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Animal Printouts


Graphic Organizers
EnchantedLearning.com
Writing an Animal Report
(plus a Rubric)
More Report Topics


Animal Report Graphic Organizers Printouts
Graphic Organizers can help students think about and list the major topics that will be researched and covered in an animal report.
Getting Started:
First, get to know about your animal. Read as much information about the animal as you can find. Try both the Internet and the library; try a good search engine, an encyclopedia, and individual books on animals.

As you're reading about your animal, take notes on key information, such as where your animal lives (its range), what type of biome it lives in (its habitat), how big your animal gets, what it looks like, what it eats, what eats it, how long it lives (if this is known), etc.

The Structure of the Animal Report:
Start your report with an introductory paragraph that states the main ideas that you will be writing about. Then write at least four to five paragraphs that clearly describe your animal and how it lives. Each paragraph should cover one topic (for example, you should have one paragraph that covers the animal's anatomy). End the report with a closing paragraph that summarizes what you wrote and learned.

Finally, cite your references (see the section below on formats for your bibliography).

Check that your grammar, spelling, and punctuation are correct. Make sure to use complete sentences and write neatly! Define any technical terms that you use. Proofread your report for errors before you hand it in -- do not hand in a rough draft.

Topics to Research and Include in Your Report:
When you write your report, try to answer as many of the following questions as you can (unfortunately, not all of these things are known for all animals):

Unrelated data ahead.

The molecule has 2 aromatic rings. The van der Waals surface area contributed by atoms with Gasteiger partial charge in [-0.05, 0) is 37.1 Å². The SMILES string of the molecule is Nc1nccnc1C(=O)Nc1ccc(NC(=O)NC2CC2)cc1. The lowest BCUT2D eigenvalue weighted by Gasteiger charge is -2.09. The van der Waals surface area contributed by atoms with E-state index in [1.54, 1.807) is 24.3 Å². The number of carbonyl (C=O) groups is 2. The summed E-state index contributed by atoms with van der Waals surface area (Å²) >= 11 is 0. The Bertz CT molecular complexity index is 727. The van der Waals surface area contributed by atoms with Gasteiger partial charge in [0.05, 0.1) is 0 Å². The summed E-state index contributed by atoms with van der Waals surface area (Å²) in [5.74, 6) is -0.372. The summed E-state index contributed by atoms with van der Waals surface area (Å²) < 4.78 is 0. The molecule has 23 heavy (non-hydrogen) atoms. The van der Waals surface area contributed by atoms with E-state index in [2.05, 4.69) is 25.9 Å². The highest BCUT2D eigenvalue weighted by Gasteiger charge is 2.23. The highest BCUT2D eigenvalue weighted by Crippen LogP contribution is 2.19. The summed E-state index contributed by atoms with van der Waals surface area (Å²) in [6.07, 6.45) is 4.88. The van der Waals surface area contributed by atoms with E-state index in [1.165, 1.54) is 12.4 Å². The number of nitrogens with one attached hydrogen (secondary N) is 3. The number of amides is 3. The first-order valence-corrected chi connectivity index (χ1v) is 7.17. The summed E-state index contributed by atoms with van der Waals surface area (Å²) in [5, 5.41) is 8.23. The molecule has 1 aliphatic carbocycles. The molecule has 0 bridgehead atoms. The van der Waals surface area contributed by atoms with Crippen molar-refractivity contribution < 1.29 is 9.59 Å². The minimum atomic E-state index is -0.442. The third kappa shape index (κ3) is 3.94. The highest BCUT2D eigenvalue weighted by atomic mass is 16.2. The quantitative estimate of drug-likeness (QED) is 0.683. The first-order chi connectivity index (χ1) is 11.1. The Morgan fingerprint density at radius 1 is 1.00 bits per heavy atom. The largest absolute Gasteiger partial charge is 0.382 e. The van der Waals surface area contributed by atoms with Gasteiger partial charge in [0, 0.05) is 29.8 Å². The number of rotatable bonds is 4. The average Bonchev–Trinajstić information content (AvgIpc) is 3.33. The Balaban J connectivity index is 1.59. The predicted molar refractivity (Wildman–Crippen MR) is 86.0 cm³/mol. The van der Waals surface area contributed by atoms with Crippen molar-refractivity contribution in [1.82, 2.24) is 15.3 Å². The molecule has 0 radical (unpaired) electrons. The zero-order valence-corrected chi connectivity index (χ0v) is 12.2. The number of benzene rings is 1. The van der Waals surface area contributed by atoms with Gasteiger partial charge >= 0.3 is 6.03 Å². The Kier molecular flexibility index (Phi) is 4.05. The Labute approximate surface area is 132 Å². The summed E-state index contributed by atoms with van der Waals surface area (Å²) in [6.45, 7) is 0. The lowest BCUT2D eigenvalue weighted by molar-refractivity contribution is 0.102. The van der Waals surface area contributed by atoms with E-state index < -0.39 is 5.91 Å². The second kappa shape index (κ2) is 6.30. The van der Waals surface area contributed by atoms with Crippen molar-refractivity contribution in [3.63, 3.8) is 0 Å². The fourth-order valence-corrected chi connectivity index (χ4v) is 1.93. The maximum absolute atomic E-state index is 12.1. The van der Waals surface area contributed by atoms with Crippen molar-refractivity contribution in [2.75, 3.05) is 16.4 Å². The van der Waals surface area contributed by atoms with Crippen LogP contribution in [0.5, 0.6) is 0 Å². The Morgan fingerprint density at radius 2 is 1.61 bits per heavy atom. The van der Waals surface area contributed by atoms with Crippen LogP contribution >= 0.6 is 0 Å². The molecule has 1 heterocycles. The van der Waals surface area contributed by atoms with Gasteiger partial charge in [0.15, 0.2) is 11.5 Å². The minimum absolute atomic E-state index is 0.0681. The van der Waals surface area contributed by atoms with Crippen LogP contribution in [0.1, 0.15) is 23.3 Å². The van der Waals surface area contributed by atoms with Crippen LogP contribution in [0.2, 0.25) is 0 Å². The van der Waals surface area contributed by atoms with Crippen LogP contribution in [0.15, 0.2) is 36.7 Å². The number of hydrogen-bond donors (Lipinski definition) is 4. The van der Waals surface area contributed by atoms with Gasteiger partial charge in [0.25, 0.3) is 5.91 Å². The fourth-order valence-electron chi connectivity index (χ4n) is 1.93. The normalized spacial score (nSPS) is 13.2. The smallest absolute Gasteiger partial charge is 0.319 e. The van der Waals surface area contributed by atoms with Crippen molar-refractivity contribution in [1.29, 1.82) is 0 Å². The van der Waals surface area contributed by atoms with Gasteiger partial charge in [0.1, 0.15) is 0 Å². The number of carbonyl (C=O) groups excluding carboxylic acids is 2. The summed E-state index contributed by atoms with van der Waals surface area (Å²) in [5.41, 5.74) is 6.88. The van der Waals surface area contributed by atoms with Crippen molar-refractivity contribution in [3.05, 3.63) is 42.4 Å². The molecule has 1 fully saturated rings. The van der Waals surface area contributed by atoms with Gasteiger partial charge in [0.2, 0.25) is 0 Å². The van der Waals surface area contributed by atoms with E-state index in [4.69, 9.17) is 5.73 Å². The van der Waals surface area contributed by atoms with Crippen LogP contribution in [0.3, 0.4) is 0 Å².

Citing Your References: When you write your bibliography, list all of your references. Formats for each type of publication follows (there are different formats for different media): Author(s) are listed last name first, first name or initials (as cited in the publication).

For example: ZoomWhales.com would be cited as follows:

Col, Jeananda. ZoomWhales.com. http://www.ZoomWhales.com 1999.

For more on EnchantedLearning's bibliography and author, click here.

Another format for Internet sources is as follows:

Last name, First name of author. Title of Page. Name of the publisher (EnchantedLearning.com in our case). Date the page was created (at Enchanted Learning, this is the earliest date on the copyright notice located at the bottom of each page), Date of revision (at Enchanted Learning, we do not keep track of page revisions).

Some teachers also request that you include the date of access; this is the date (or dates) that you went to the web page (or pages).



The Following is a Rubric For Assessing each Part of Your Research Report:
. Beginning
1
Developing
2
Accomplished
3
Excellent
4
Score
Introduction Disorganized, no information on what is to come Gives too little information. Summarizes report Concise, well-written introduction .
Research Part 1 (name, anatomy, locomotion, diet, habitat, range, adaptations) Does not cover all appropriate topics Covers some of the appropriate topics. Covers most of the appropriate topics. All appropriate topics covered well. Also includes interesting facts. .
Research Part 2 (life cycle/reproduction, behavior, defense/offense, enemies, species survival status, classification, etc.) Does not cover all appropriate topics Covers some of the appropriate topics. Covers most of the appropriate topics. All appropriate topics covered well. Also includes interesting facts. .
Spelling/Grammar Many spelling and grammatical errors A few errors Only one or two errors Spelling and grammar perfect .
Presentation Illegible, messy Almost illegible Legible writing, accompanying illustrations Well organized presentation, typed or written using a word processor, accompanying illustrations .
References No references A single reference, incomplete citation Several references with incomplete citations Many references, listed in appropriate format .
Timeliness Over a week late A week late A day or two late Handed in on time .


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